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Swoboda, Marian J.; Roberts, Audrey J. / Wisconsin women, graduate school, and the professions
(1980)

Doyle, Ruth B.
Chapter 7: Women and the law school: from a trickle to a flood,   pp. 65-73 ff.


Page 66

experiences of the graduates in the nineteenth century and the first half
of the
twentieth were - astonishingly - very much alike. For instance, it is only
in
recent years that women have attempted to enter the job market in any sub-
stantial numbers. Early graduates recall that as recently as 1950, none of
the
female students considered that the law school placement office was open
to
them. Women who graduated in the early post-World War II period sought
employment on their own, and usually wound up working for institutions
government, banks, insurance companies.
Until the last decade, they confronted a profession which appeared to
have no room for them. One of its most famous practitioners, Clarence Dar-
row, said to them, "You can't be shining lights at the bar, because
you are
too kind. You can never be corporation lawyers, because you are not cold-
blooded. You have not a high grade of intellect. You can never expect to
get
the fees men get. I doubt if you can even make a living."4
Many years after Clarence Darrow spoke, Mordella Shearer (class of
1943) visited Dean Oliver Rundell. At the time she decided to come to law
school, she needed the dean's approval to receive credit for the law school
courses taken as a pre-law student. The dean did not deny her admission,
nor
did he withhold the credit. But he gave her an argument: (1) as a lawyer,
she
would have to deal with indelicate subjects; (2) she would not be able to
compete with men; (3) she would have to seek male companionship in the
bar rooms. Nearly thirty years later, she recalls that she made no rejoinder
to
the dean, but that she was "appalled."
Profiles of the Century's Graduates
Nevertheless, a hardy little band - one or two each year - steadily and
bravely moved out into the wide world of indelicate subjects and coarse male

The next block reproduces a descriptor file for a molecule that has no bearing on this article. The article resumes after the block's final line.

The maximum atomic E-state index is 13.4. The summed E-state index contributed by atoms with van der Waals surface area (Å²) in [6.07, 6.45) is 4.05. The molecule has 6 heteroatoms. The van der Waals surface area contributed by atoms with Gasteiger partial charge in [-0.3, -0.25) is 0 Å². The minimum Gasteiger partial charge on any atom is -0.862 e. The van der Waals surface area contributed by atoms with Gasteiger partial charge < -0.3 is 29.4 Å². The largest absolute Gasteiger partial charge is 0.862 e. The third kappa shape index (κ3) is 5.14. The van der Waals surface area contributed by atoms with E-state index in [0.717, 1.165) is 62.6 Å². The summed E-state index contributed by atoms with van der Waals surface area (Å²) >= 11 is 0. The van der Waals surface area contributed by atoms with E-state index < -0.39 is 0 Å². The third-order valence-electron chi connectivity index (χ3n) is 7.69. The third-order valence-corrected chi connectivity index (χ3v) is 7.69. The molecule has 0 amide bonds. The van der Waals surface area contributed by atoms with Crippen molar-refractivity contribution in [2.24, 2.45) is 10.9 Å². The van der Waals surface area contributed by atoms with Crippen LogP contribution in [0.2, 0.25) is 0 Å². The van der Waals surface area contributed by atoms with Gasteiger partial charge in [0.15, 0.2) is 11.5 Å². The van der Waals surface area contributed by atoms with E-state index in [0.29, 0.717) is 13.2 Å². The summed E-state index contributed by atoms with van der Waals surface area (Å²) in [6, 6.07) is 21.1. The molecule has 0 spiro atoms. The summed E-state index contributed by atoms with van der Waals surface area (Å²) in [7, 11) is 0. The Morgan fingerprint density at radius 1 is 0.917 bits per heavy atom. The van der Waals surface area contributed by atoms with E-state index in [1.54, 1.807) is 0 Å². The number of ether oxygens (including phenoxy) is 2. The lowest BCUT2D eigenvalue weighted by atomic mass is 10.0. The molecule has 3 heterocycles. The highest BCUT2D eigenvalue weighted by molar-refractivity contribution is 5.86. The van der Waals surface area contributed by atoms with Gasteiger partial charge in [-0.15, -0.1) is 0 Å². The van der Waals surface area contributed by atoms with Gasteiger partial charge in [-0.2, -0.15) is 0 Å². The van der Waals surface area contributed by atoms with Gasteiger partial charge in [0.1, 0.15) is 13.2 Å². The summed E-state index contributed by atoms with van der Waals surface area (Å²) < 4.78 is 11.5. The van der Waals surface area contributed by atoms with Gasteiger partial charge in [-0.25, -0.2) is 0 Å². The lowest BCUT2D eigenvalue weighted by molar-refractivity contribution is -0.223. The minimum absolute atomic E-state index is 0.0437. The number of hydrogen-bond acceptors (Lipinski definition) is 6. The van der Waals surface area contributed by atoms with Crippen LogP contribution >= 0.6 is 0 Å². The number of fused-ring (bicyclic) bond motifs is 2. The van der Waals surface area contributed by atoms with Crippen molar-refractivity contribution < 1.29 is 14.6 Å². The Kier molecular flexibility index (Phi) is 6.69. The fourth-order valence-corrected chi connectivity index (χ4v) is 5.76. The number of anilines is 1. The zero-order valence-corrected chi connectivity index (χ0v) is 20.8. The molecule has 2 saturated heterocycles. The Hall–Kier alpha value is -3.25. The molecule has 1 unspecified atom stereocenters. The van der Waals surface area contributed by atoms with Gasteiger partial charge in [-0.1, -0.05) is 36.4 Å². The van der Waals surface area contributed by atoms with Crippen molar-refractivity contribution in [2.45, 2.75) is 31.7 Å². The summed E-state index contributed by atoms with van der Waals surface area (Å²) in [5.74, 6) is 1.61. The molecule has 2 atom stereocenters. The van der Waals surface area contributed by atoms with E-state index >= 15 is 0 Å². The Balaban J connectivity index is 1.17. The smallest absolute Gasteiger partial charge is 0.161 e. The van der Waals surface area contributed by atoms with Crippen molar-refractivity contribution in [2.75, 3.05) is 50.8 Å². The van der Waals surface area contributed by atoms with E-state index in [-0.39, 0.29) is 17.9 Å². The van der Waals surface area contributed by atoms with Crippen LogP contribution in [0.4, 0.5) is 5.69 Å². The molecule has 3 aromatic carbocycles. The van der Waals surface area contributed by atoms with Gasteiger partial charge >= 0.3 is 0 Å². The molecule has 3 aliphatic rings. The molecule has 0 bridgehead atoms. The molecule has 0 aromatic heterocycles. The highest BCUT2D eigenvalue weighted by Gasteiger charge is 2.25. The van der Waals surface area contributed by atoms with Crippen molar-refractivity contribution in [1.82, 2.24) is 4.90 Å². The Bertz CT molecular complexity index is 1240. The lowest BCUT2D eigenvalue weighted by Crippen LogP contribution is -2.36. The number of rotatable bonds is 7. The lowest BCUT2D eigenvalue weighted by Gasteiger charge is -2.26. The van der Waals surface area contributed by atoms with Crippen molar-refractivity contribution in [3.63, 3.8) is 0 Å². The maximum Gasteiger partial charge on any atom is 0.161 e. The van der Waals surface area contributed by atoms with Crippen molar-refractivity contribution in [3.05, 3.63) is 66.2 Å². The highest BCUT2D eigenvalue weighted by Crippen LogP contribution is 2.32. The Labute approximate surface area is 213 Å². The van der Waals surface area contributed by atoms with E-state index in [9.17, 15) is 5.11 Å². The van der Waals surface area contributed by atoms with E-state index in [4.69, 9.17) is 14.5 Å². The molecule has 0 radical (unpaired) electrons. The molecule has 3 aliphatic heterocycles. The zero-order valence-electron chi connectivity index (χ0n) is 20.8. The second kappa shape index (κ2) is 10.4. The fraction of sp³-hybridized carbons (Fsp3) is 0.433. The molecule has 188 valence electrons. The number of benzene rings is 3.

behavior. We don't know what happened to most of them before 1920. Pier
and her daughters practiced law in Fond du Lac and Milwaukee. Pier became
Circuit Court Commissioner. Mrs. McIntosh (the eldest daughter) argued cases
before the Supreme Court of Wisconsin and, in 1894, before the Federal Cir-
cuit Court of Appeals. She was admitted to practice in the United States
Supreme Court. Only twenty years earlier (1874), in a case upholding a state
law forbidding women to practice law, the U.S. Supreme Court had said:
"Man is, or should be, woman's protector and defender. The natural and
proper timidity and delicacy which belongs to the female sex evidently unfits
it for many occupations in civil life." Including the practice of law,
of course.
In her biography of her husband, Belle Case LaFollette (class of 1885)
seldom mentions herself. One of her rare personal comments follows:
Bob was the first to suggest that I take the University of Wisconsin law
course. It did
not require much urging to convince me I could do so without neglecting my
child and
other home duties. The course was then two years. I entered in 1883 and was
gradu-
ated in 1885, being the first woman to graduate from the University of Wisconsin
law
school.5
Belle LaFollette worked closely with her husband when he was Dane
County district attorney. She wrote occasional briefs for her husband during
his few years of practice. Early in his career as Dane County district attorney,
LaFollette, when praised by the Chief Justice of Wisconsin for a brilliant
brief,
admitted to the court that it had been written from "start to finish"
by his
wife. She was a writer of great accomplishment, a leader of the suffrage
66
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